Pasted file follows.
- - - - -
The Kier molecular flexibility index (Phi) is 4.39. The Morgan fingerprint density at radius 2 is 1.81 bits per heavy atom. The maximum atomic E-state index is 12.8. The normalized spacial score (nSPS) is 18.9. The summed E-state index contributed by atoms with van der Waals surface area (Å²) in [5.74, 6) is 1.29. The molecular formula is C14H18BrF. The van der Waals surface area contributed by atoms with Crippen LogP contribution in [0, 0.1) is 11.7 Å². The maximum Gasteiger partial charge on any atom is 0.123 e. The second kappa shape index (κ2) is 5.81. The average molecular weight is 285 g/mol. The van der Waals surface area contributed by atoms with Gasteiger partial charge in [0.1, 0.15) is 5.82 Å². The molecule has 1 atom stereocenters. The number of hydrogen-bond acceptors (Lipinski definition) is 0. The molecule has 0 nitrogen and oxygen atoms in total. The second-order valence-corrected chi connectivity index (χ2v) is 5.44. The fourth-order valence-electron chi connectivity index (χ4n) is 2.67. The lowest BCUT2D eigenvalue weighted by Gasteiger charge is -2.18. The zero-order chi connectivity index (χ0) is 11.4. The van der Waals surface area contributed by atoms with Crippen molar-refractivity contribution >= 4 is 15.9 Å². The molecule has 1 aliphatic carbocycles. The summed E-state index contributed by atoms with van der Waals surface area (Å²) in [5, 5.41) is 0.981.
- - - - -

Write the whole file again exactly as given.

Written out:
The Kier molecular flexibility index (Phi) is 4.39. The Morgan fingerprint density at radius 2 is 1.81 bits per heavy atom. The maximum atomic E-state index is 12.8. The normalized spacial score (nSPS) is 18.9. The summed E-state index contributed by atoms with van der Waals surface area (Å²) in [5.74, 6) is 1.29. The molecular formula is C14H18BrF. The van der Waals surface area contributed by atoms with Crippen LogP contribution in [0, 0.1) is 11.7 Å². The maximum Gasteiger partial charge on any atom is 0.123 e. The second kappa shape index (κ2) is 5.81. The average molecular weight is 285 g/mol. The van der Waals surface area contributed by atoms with Gasteiger partial charge in [0.1, 0.15) is 5.82 Å². The molecule has 1 atom stereocenters. The number of hydrogen-bond acceptors (Lipinski definition) is 0. The molecule has 0 nitrogen and oxygen atoms in total. The second-order valence-corrected chi connectivity index (χ2v) is 5.44. The fourth-order valence-electron chi connectivity index (χ4n) is 2.67. The lowest BCUT2D eigenvalue weighted by Gasteiger charge is -2.18. The zero-order chi connectivity index (χ0) is 11.4. The van der Waals surface area contributed by atoms with Crippen molar-refractivity contribution >= 4 is 15.9 Å². The molecule has 1 aliphatic carbocycles. The summed E-state index contributed by atoms with van der Waals surface area (Å²) in [5, 5.41) is 0.981.